6. A slowly evolving host moves first in symbiotic interactions

    NASA Astrophysics Data System (ADS)

    Damore, James; Gore, Jeff

    2011-03-01

    Symbiotic relationships, both parasitic and mutualistic, are ubiquitous in nature. Understanding how these symbioses evolve, from bacteria and their phages to humans and our gut microflora, is crucial in understanding how life operates. Often, symbioses consist of a slowly evolving host species with each host only interacting with its own sub-population of symbionts. The Red Queen hypothesis describes coevolutionary relationships as constant arms races with each species rushing to evolve an advantage over the other, suggesting that faster evolution is favored. Here, we use a simple game theoretic model of host- symbiont coevolution that includes population structure to show that if the symbionts evolve much faster than the host, the equilibrium distribution is the same as it would be if it were a sequential game where the host moves first against its symbionts. For the slowly evolving host, this will prove to be advantageous in mutualisms and a handicap in antagonisms. The model allows for symbiont adaptation to its host, a result that is robust to changes in the parameters and generalizes to continuous and multiplayer games. Our findings provide insight into a wide range of symbiotic phenomena and help to unify the field of coevolutionary theory.

  7. Coevolution between Contracaecum (Nematoda, Anisakidae) and Austrolebias (Cyprinodontiformes, Rivulidae) host-parasite complex from SW Atlantic coastal basins.

    PubMed

    Delgado, Cecilia; García, Graciela

    2015-03-01

    In recent years, molecular studies in host-parasite interactions in terms of coevolution have become important. Larvae (L3) of two species of Contracaecum were found parasitizing species of Rivulidae in the Atlantic coastal basins from Uruguay. The aim of this study is to determine the patterns of differentiation of this host-parasite complex in order to clarify possible coevolutionary events in such interaction throughout phylogeographic approach using both nuclear and mitochondrial molecular markers (internal transcribed spacers (ITS) and cytochrome oxidase subunit 1 (cox-1)). Based on both markers, intraspecific variation in Contracaecum species was lower than 2 %, while interspecific variation was greater than 10 %. Both species of Contracaecum constitute monophyletic groups. Contracaecum resulted in a paraphyletic genus when incorporating other Contracaecum species and closely related nematode sequences from GenBank. ITS regions showed that Contracaecum sp. 1 is more closely related to other species of the same genus than with their counterparts from Atlantic coastal basins in Uruguay. Haplotype network for both markers corroborate the existence of two distinct taxa. While ITS pairwise FST comparisons and the indirect estimate of gene flow confirm the existence of two distinct Contracaecum species, mitochondrial gene detected low levels of migrants between some of the populations from both species. Our results suggest that coevolution in this host-parasite complex species is plausible. Parasite cladogenetic events occur almost simultaneously with the separation of the hypothetical ancestors of each species complex of Austrolebias during Pliocene. Additionally, the two lineages of Contracaecum colonize differently the species within each of the Austrolebias complexes. PMID:25544701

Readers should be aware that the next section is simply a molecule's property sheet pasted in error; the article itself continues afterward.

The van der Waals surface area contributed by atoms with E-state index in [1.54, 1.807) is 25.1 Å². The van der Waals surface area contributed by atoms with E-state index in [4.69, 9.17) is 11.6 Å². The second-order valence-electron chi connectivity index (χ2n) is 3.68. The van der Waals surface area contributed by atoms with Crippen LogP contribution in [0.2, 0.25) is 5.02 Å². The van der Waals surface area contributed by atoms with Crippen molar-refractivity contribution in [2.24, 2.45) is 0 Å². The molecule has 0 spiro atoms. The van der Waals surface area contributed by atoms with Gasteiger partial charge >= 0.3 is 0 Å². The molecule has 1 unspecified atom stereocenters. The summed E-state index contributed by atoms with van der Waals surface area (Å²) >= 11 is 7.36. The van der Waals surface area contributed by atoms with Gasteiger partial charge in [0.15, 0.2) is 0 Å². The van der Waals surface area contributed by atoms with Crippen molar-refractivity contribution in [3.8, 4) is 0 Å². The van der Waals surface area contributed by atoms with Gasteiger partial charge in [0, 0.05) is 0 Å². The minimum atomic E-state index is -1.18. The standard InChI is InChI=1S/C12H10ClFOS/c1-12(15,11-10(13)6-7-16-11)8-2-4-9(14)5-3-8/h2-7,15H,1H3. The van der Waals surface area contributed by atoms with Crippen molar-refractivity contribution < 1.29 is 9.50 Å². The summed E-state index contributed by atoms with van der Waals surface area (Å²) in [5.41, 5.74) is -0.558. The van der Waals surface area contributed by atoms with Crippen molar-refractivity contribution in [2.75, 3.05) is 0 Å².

8. Phylogeographic triangulation: using predator-prey-parasite interactions to infer population history from partial genetic information.

    PubMed

    Barbosa, A Mrcia; Thode, Guillermo; Real, Raimundo; Feliu, Carlos; Vargas, J Mario

    2012-01-01

    Phylogeographic studies, which infer population history and dispersal movements from intra-specific spatial genetic variation, require expensive and time-consuming analyses that are not always feasible, especially in the case of rare or endangered species. On the other hand, comparative phylogeography of species involved in close biotic interactions may show congruent patterns depending on the specificity of the relationship. Consequently, the phylogeography of a parasite that needs two hosts to complete its life cycle should reflect population history traits of both hosts. Population movements evidenced by the parasite's phylogeography that are not reflected in the phylogeography of one of these hosts may thus be attributed to the other host. Using the wild rabbit (Oryctolagus cuniculus) and a parasitic tapeworm (Taenia pisiformis) as an example, we propose comparing the phylogeography of easily available organisms such as game species and their specific heteroxenous parasites to infer population movements of definitive host/predator species, independently of performing genetic analyses on the latter. This may be an interesting approach for indirectly studying the history of species whose phylogeography is difficult to analyse directly. PMID:23209834